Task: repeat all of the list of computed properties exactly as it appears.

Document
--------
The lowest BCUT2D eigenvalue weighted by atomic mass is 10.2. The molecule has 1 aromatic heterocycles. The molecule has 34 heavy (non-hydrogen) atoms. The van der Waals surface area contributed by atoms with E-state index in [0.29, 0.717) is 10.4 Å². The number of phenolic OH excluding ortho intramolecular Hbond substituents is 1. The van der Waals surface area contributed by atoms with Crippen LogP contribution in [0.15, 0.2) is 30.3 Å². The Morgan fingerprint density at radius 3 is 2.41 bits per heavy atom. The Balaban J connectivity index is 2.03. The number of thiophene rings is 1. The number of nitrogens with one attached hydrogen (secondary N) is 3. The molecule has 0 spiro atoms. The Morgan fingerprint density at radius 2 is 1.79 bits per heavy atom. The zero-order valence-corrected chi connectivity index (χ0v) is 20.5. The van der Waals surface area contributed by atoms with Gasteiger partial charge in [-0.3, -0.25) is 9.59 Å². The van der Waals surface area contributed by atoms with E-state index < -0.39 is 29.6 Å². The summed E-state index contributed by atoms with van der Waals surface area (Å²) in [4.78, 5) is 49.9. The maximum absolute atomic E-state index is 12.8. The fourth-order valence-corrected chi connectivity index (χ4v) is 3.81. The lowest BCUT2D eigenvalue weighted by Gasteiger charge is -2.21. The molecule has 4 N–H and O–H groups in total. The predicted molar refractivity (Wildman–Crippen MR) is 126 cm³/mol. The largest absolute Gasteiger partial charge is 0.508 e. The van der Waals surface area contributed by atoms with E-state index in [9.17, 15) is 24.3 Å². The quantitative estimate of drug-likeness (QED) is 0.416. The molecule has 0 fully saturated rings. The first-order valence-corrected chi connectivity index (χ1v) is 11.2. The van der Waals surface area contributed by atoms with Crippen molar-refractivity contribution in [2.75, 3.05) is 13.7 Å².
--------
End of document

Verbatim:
The lowest BCUT2D eigenvalue weighted by atomic mass is 10.2. The molecule has 1 aromatic heterocycles. The molecule has 34 heavy (non-hydrogen) atoms. The van der Waals surface area contributed by atoms with E-state index in [0.29, 0.717) is 10.4 Å². The number of phenolic OH excluding ortho intramolecular Hbond substituents is 1. The van der Waals surface area contributed by atoms with Crippen LogP contribution in [0.15, 0.2) is 30.3 Å². The Morgan fingerprint density at radius 3 is 2.41 bits per heavy atom. The Balaban J connectivity index is 2.03. The number of thiophene rings is 1. The number of nitrogens with one attached hydrogen (secondary N) is 3. The molecule has 0 spiro atoms. The Morgan fingerprint density at radius 2 is 1.79 bits per heavy atom. The zero-order valence-corrected chi connectivity index (χ0v) is 20.5. The van der Waals surface area contributed by atoms with Gasteiger partial charge in [-0.3, -0.25) is 9.59 Å². The van der Waals surface area contributed by atoms with E-state index < -0.39 is 29.6 Å². The summed E-state index contributed by atoms with van der Waals surface area (Å²) in [4.78, 5) is 49.9. The maximum absolute atomic E-state index is 12.8. The fourth-order valence-corrected chi connectivity index (χ4v) is 3.81. The lowest BCUT2D eigenvalue weighted by Gasteiger charge is -2.21. The molecule has 4 N–H and O–H groups in total. The predicted molar refractivity (Wildman–Crippen MR) is 126 cm³/mol. The largest absolute Gasteiger partial charge is 0.508 e. The van der Waals surface area contributed by atoms with E-state index in [9.17, 15) is 24.3 Å². The quantitative estimate of drug-likeness (QED) is 0.416. The molecule has 0 fully saturated rings. The first-order valence-corrected chi connectivity index (χ1v) is 11.2. The van der Waals surface area contributed by atoms with Crippen molar-refractivity contribution in [2.75, 3.05) is 13.7 Å².